October 02, 2015
We had an exceptionally beautiful Spiritual Friday; it usually is when the patients lead. I was so touched to hear that when the patients arrived early to set up the room, they gathered in a circle and prayed first. Such loving service with no ego; it was just beautiful.
I had asked one of our devout Jewish patients to lead the group and come together with a topic appropriate in honoring the beautiful spiritual principles of the “High Holy Days” of Rosh Hashanah and Yom Kippur. Our group chose forgiveness.
We have so many talented patients. Two of our male patients wrote original music, played, and sang; their songs included “You’ve Got My Attention” and an untitled one about how it’s not easy being an angel.
Each of our 10 patient leaders brought something unique and meaningful. Below are the four videos that were presented:
You will love this meditation; give yourself the gift of this today.
One of the patients recited “If” by Rudyard Kipling:
“If you can dream and not make dreams your master;
If you can think and not make thoughts your aim;
If you can meet Triumph and Disaster
And treat those two imposters the same,
…you’ll be a man my son.”
Another patient shared a beautiful reading by Vicki Zinn:
“I do not want to be remembered
as a woman who was always in pain.
I want my self-description to be of
a woman, who despite her
many adversities, found her
sense of being, as an example to others.
Life is exactly what we make of it.
If I continue to allow myself to
wallow in these fears,
then I have truly succumbed to
own my demise.
…I must learn to recognize
that I am human, and that
I will make mistakes.
How I learn from these mistakes
is what separates me from another -
it is what defines my uniqueness.
Regardless of the loneliness
that surrounds me constantly,
I must remember that I am
needed, and wanted, by others.
The only way to do this
is to try to forgive myself,
that those who also recognize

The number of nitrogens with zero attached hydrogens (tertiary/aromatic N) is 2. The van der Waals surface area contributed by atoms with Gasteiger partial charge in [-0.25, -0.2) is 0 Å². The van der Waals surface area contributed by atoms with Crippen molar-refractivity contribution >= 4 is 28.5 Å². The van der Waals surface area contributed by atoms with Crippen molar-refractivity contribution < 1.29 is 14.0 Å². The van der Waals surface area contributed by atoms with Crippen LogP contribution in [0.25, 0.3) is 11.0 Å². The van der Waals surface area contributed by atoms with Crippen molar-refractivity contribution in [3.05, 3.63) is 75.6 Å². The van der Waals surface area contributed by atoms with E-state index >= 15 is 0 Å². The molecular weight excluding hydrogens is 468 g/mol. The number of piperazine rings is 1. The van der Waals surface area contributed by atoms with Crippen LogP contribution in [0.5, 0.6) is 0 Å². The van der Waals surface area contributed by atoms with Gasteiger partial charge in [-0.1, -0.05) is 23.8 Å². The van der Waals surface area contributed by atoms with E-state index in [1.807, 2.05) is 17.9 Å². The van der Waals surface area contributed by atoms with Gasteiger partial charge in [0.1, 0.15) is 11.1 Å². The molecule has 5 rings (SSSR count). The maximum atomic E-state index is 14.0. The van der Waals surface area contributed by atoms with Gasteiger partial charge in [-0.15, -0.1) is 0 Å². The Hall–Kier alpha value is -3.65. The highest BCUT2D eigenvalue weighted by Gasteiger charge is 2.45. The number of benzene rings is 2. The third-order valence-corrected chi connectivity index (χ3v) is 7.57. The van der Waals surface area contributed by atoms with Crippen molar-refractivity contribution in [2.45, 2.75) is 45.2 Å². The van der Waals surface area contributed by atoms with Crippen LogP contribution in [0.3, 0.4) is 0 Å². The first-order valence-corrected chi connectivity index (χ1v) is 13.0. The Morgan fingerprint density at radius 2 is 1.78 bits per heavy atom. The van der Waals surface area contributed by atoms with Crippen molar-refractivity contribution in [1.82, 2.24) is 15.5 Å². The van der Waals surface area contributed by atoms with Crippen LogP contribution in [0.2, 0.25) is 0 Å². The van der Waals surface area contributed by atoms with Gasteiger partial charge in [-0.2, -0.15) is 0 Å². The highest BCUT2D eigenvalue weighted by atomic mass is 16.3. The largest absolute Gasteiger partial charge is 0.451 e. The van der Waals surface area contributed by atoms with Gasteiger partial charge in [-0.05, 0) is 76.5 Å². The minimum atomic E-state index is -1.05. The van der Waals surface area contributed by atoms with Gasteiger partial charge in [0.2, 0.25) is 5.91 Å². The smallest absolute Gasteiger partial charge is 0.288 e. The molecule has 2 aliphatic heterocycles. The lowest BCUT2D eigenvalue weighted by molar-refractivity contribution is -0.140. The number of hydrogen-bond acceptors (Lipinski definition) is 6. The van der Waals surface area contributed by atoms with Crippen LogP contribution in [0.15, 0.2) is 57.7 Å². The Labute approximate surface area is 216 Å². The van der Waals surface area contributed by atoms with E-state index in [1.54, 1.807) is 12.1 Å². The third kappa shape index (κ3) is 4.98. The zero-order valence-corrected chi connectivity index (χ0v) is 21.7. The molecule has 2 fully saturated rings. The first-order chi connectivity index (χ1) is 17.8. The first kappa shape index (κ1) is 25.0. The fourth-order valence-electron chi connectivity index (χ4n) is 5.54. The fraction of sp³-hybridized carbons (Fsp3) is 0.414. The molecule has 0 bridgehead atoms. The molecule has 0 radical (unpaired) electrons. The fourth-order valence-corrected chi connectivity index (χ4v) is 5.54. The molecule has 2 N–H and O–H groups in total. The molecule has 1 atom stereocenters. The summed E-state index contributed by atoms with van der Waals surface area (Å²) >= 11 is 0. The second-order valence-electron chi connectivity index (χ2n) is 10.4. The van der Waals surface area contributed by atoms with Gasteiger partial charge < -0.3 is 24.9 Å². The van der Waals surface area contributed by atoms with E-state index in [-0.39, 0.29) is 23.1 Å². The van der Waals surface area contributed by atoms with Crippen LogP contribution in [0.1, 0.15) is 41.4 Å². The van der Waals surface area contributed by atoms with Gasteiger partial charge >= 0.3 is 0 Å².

my true beauty are the ones
that deserve to be part of my life.”
Another patient shared a perfect song called “Keep Climbing” by Avraham Fried: “Keep climbing… keep fighting… keep believing… up is where you belong… make sure you take one step at a time…”
Rabbi Mark blew Shofar (ram’s horn) and spoke about it’s meaning and the different sounds and various notes.”Tekiah – Hear the call of the community; Shevarim – Harken to the pain of the world; Teruah – Move in a direction of meaning and knowledge.”
From the patients:
- “Forgiveness is a lot for you rather than the other person. When I forgive it is a weight off my shoulders.”
- “I need to prove my worthiness to be forgiven.”
- “I asked someone to forgive me and the person was not willing. It was a lesson for me that I have to do my part and ask, but it doesn’t mean the other person must forgive me.”
The group ended with a beautiful ritual using Flying Prayer Paper. A small paper is lit as the prayer is said out loud and the paper literally “lifts up” and turns into a piece of ash which floats down as the patient gently holds their hand out to catch it. This ritual simply feels so holy when done with sincere offering. There was so much sincerity this past Friday:
- “I release the guilt I feel about my children.”
- “I release the resentment I have towards my children’s father.”
- “I release the people who have not been positive influences in my life.”
- “I release the pain caused by my family.”
- “I release the fear of the future.”
The patients gave us all such a gift and took such care and pride in their offering. I am deeply honored to be serving them.
Reverend Laurie Durgan